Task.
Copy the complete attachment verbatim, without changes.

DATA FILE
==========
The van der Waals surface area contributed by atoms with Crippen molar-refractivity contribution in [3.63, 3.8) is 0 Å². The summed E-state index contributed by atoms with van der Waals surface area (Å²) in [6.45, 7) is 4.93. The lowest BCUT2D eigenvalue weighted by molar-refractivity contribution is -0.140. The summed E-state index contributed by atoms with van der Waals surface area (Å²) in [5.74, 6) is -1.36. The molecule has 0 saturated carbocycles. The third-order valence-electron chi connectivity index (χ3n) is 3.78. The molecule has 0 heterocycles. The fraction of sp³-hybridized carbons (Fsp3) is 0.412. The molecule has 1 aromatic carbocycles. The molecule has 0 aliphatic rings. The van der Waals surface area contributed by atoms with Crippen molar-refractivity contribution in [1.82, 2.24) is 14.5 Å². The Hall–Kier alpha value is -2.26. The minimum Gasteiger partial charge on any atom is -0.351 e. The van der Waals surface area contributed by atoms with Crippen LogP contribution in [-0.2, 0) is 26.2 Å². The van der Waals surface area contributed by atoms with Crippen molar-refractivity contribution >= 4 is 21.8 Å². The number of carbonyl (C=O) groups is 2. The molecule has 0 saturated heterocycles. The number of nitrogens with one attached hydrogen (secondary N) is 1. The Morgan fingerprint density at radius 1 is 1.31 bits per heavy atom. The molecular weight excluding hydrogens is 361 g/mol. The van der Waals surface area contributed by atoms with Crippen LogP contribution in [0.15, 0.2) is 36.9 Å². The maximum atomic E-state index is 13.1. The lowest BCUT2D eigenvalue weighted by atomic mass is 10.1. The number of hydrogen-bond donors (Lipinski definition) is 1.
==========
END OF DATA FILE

The van der Waals surface area contributed by atoms with Crippen molar-refractivity contribution in [3.63, 3.8) is 0 Å². The summed E-state index contributed by atoms with van der Waals surface area (Å²) in [6.45, 7) is 4.93. The lowest BCUT2D eigenvalue weighted by molar-refractivity contribution is -0.140. The summed E-state index contributed by atoms with van der Waals surface area (Å²) in [5.74, 6) is -1.36. The molecule has 0 saturated carbocycles. The third-order valence-electron chi connectivity index (χ3n) is 3.78. The molecule has 0 heterocycles. The fraction of sp³-hybridized carbons (Fsp3) is 0.412. The molecule has 1 aromatic carbocycles. The molecule has 0 aliphatic rings. The van der Waals surface area contributed by atoms with Crippen molar-refractivity contribution in [1.82, 2.24) is 14.5 Å². The Hall–Kier alpha value is -2.26. The minimum Gasteiger partial charge on any atom is -0.351 e. The van der Waals surface area contributed by atoms with Crippen LogP contribution in [-0.2, 0) is 26.2 Å². The van der Waals surface area contributed by atoms with Crippen molar-refractivity contribution >= 4 is 21.8 Å². The number of carbonyl (C=O) groups is 2. The molecule has 0 saturated heterocycles. The number of nitrogens with one attached hydrogen (secondary N) is 1. The Morgan fingerprint density at radius 1 is 1.31 bits per heavy atom. The molecular weight excluding hydrogens is 361 g/mol. The van der Waals surface area contributed by atoms with Crippen LogP contribution in [0.15, 0.2) is 36.9 Å². The maximum atomic E-state index is 13.1. The lowest BCUT2D eigenvalue weighted by atomic mass is 10.1. The number of hydrogen-bond donors (Lipinski definition) is 1.